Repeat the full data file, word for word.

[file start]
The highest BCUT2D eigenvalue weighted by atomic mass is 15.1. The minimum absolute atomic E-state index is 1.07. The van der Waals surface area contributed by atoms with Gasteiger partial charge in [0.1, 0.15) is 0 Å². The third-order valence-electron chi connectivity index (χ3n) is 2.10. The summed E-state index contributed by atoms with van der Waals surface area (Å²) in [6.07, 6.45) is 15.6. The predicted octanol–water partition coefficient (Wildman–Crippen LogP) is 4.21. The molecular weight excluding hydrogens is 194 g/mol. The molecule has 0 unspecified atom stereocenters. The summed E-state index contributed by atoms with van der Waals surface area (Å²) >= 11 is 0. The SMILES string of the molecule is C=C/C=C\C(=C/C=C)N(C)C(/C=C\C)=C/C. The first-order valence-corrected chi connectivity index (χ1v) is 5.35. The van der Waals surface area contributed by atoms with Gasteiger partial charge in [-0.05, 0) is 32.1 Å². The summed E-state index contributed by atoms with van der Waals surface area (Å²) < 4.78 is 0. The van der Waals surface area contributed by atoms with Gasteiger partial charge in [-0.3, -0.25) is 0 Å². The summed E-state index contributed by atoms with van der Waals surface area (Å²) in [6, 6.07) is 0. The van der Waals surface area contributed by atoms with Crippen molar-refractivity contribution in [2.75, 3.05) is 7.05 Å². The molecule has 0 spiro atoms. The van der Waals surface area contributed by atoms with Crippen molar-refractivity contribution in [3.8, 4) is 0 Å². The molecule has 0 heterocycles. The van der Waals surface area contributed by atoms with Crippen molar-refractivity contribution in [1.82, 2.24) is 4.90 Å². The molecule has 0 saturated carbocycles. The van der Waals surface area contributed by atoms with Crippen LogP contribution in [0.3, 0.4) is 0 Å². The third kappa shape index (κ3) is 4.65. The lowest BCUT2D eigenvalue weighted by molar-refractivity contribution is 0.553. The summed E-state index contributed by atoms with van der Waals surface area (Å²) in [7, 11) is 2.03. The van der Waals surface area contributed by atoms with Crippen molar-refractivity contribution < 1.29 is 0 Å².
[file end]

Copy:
The highest BCUT2D eigenvalue weighted by atomic mass is 15.1. The minimum absolute atomic E-state index is 1.07. The van der Waals surface area contributed by atoms with Gasteiger partial charge in [0.1, 0.15) is 0 Å². The third-order valence-electron chi connectivity index (χ3n) is 2.10. The summed E-state index contributed by atoms with van der Waals surface area (Å²) in [6.07, 6.45) is 15.6. The predicted octanol–water partition coefficient (Wildman–Crippen LogP) is 4.21. The molecular weight excluding hydrogens is 194 g/mol. The molecule has 0 unspecified atom stereocenters. The summed E-state index contributed by atoms with van der Waals surface area (Å²) >= 11 is 0. The SMILES string of the molecule is C=C/C=C\C(=C/C=C)N(C)C(/C=C\C)=C/C. The first-order valence-corrected chi connectivity index (χ1v) is 5.35. The van der Waals surface area contributed by atoms with Gasteiger partial charge in [-0.05, 0) is 32.1 Å². The summed E-state index contributed by atoms with van der Waals surface area (Å²) < 4.78 is 0. The van der Waals surface area contributed by atoms with Gasteiger partial charge in [-0.3, -0.25) is 0 Å². The summed E-state index contributed by atoms with van der Waals surface area (Å²) in [6, 6.07) is 0. The van der Waals surface area contributed by atoms with Crippen molar-refractivity contribution in [2.75, 3.05) is 7.05 Å². The molecule has 0 spiro atoms. The van der Waals surface area contributed by atoms with Crippen molar-refractivity contribution in [3.8, 4) is 0 Å². The molecule has 0 heterocycles. The van der Waals surface area contributed by atoms with Crippen molar-refractivity contribution in [1.82, 2.24) is 4.90 Å². The molecule has 0 saturated carbocycles. The van der Waals surface area contributed by atoms with Crippen LogP contribution in [0.3, 0.4) is 0 Å². The third kappa shape index (κ3) is 4.65. The lowest BCUT2D eigenvalue weighted by molar-refractivity contribution is 0.553. The summed E-state index contributed by atoms with van der Waals surface area (Å²) in [7, 11) is 2.03. The van der Waals surface area contributed by atoms with Crippen molar-refractivity contribution < 1.29 is 0 Å².